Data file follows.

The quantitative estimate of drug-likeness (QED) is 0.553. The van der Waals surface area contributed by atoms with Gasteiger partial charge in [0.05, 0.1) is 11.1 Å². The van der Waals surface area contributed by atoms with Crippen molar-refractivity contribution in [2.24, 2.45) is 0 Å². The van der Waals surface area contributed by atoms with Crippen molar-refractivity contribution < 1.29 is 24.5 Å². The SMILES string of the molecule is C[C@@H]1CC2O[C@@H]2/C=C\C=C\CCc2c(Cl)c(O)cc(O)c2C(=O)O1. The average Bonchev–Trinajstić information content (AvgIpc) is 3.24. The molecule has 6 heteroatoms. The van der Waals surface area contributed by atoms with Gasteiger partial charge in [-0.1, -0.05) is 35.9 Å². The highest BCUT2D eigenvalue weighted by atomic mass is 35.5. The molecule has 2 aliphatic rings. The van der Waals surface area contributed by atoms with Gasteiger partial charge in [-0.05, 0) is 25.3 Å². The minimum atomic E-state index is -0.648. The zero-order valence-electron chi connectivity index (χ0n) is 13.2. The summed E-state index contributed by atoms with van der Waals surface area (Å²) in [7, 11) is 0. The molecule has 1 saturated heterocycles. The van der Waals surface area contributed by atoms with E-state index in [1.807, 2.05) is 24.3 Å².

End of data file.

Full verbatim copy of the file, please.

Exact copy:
The quantitative estimate of drug-likeness (QED) is 0.553. The van der Waals surface area contributed by atoms with Gasteiger partial charge in [0.05, 0.1) is 11.1 Å². The van der Waals surface area contributed by atoms with Crippen molar-refractivity contribution in [2.24, 2.45) is 0 Å². The van der Waals surface area contributed by atoms with Crippen molar-refractivity contribution < 1.29 is 24.5 Å². The SMILES string of the molecule is C[C@@H]1CC2O[C@@H]2/C=C\C=C\CCc2c(Cl)c(O)cc(O)c2C(=O)O1. The average Bonchev–Trinajstić information content (AvgIpc) is 3.24. The molecule has 6 heteroatoms. The van der Waals surface area contributed by atoms with Gasteiger partial charge in [-0.1, -0.05) is 35.9 Å². The highest BCUT2D eigenvalue weighted by atomic mass is 35.5. The molecule has 2 aliphatic rings. The van der Waals surface area contributed by atoms with Gasteiger partial charge in [-0.05, 0) is 25.3 Å². The minimum atomic E-state index is -0.648. The zero-order valence-electron chi connectivity index (χ0n) is 13.2. The summed E-state index contributed by atoms with van der Waals surface area (Å²) in [7, 11) is 0. The molecule has 1 saturated heterocycles. The van der Waals surface area contributed by atoms with E-state index in [1.807, 2.05) is 24.3 Å².